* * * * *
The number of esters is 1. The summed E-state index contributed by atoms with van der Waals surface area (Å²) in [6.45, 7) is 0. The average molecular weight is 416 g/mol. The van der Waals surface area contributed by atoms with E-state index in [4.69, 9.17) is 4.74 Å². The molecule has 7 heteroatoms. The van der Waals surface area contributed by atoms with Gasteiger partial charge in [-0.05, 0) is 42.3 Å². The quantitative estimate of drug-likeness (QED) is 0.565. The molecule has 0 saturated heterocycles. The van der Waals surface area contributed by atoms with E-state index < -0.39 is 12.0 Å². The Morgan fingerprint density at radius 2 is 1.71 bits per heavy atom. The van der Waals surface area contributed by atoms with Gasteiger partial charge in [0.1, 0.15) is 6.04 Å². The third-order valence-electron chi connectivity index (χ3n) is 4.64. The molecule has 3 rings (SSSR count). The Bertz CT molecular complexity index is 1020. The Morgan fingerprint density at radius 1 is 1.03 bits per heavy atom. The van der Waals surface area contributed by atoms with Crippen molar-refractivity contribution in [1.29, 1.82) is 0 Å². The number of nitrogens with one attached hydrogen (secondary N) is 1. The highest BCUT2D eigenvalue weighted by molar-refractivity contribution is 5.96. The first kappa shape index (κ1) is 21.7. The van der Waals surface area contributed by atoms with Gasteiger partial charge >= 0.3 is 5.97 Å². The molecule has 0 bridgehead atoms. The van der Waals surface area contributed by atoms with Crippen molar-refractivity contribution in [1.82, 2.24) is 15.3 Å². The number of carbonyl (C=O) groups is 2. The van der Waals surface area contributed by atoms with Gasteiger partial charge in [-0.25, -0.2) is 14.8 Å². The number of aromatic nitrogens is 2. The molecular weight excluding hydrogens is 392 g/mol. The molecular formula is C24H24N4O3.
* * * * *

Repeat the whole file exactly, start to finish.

The number of esters is 1. The summed E-state index contributed by atoms with van der Waals surface area (Å²) in [6.45, 7) is 0. The average molecular weight is 416 g/mol. The van der Waals surface area contributed by atoms with E-state index in [4.69, 9.17) is 4.74 Å². The molecule has 7 heteroatoms. The van der Waals surface area contributed by atoms with Gasteiger partial charge in [-0.05, 0) is 42.3 Å². The quantitative estimate of drug-likeness (QED) is 0.565. The molecule has 0 saturated heterocycles. The van der Waals surface area contributed by atoms with E-state index < -0.39 is 12.0 Å². The Morgan fingerprint density at radius 2 is 1.71 bits per heavy atom. The van der Waals surface area contributed by atoms with Gasteiger partial charge in [0.1, 0.15) is 6.04 Å². The third-order valence-electron chi connectivity index (χ3n) is 4.64. The molecule has 3 rings (SSSR count). The Bertz CT molecular complexity index is 1020. The Morgan fingerprint density at radius 1 is 1.03 bits per heavy atom. The van der Waals surface area contributed by atoms with Crippen molar-refractivity contribution in [1.29, 1.82) is 0 Å². The number of nitrogens with one attached hydrogen (secondary N) is 1. The highest BCUT2D eigenvalue weighted by molar-refractivity contribution is 5.96. The first kappa shape index (κ1) is 21.7. The van der Waals surface area contributed by atoms with Gasteiger partial charge >= 0.3 is 5.97 Å². The molecule has 0 bridgehead atoms. The van der Waals surface area contributed by atoms with Crippen molar-refractivity contribution in [1.82, 2.24) is 15.3 Å². The number of carbonyl (C=O) groups is 2. The van der Waals surface area contributed by atoms with Gasteiger partial charge in [-0.25, -0.2) is 14.8 Å². The number of aromatic nitrogens is 2. The molecular weight excluding hydrogens is 392 g/mol. The molecular formula is C24H24N4O3.